Optimized Bridge Designs for New I-635/SH 121 Interchange
The $370 million I-635/SH 121 Interchange Project is a crucial component of the DFW Connector program, which has already infused the DFW area with more than $1 billion in infrastructure upgrades. NorthGate Constructors, a joint venture comprised of Kiewit Texas Construction LP and Zachry Construction Corporation, is serving as general contractor.
This 3-mile project involves rebuilding and widening SH 121 north of the DFW International Airport to accommodate a new interchange at I-635 and new direct connectors at FM 2499 and SH 26. Crews are also reconstructing and widening the Bass Pro Drive bridge along with the surrounding frontage roads. “The first three new bridges on this project – northbound SH 26 to SH 121, eastbound Bass Pro Drive and southbound SH 121 to I-635 – will open this summer to the public,” says Alyssa Tenorio, Public Information Manager, NorthGate Constructors.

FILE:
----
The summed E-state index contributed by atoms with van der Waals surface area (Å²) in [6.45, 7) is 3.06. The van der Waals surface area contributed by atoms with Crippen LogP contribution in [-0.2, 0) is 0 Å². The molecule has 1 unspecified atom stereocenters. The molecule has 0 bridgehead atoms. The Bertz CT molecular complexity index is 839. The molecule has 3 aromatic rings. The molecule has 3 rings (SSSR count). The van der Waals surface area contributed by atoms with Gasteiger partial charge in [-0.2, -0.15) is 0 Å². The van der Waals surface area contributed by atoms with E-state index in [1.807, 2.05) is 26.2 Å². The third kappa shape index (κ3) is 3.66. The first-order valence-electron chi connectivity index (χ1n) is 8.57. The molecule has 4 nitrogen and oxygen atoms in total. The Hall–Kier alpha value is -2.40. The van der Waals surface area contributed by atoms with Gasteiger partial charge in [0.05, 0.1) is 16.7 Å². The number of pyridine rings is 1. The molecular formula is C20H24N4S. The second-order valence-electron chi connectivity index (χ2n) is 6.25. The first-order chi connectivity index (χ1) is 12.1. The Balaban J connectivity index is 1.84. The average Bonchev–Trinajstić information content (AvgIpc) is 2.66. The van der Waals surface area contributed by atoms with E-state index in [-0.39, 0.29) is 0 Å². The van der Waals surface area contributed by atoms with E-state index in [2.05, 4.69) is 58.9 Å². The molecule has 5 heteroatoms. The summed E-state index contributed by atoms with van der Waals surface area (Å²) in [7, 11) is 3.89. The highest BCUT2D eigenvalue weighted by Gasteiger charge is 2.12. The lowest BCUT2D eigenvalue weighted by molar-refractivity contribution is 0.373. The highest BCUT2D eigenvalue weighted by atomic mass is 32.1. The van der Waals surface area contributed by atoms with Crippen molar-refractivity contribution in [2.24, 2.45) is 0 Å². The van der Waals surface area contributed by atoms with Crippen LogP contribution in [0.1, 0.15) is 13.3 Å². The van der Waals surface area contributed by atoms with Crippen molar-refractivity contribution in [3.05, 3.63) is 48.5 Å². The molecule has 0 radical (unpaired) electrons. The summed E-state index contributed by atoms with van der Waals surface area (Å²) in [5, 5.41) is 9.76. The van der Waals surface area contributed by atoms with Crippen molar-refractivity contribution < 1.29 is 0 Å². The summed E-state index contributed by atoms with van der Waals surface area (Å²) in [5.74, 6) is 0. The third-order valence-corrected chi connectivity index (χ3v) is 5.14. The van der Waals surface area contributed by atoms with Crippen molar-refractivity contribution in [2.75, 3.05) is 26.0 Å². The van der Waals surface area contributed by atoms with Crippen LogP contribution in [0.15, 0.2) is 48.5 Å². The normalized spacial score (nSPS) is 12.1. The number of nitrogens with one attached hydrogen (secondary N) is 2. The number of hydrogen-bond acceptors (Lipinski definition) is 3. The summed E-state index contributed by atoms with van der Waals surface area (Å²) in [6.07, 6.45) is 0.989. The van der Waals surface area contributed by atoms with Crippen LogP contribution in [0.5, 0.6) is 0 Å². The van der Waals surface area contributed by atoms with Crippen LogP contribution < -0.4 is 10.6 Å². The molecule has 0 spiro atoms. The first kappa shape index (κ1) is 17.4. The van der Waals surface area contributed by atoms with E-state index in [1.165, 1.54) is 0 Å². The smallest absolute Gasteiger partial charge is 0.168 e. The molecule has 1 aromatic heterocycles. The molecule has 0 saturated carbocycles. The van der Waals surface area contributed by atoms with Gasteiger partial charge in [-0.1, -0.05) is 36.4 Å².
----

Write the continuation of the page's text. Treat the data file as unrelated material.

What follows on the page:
As with all highway construction jobs, traffic management can be challenging. To minimize traffic delays and ensure the safety of both construction workers and commuters, NorthGate Constructors is utilizing various methods and techniques to speed project progress.
Tenorio adds, “We have optimized the design by placing most of the new bridge foundations in areas that are not currently under traffic, minimizing traffic conflicts. This allows the completion of new structures outside of the current traffic pattern, thereby reducing the impact to traffic movement.”
Another area of design efficiency occurred during the project’s preliminary phases. “NorthGate modified the I-635 overpass layout to eliminate a straddle bent location that would have spanned all of the southbound SH 121 mainlanes. Not only did this design eliminate the need for extensive falsework over mainlane traffic, but it also allows NorthGate to build this portion of the I-635/SH 121 interchange with reduced traffic impacts,” Tenorio says.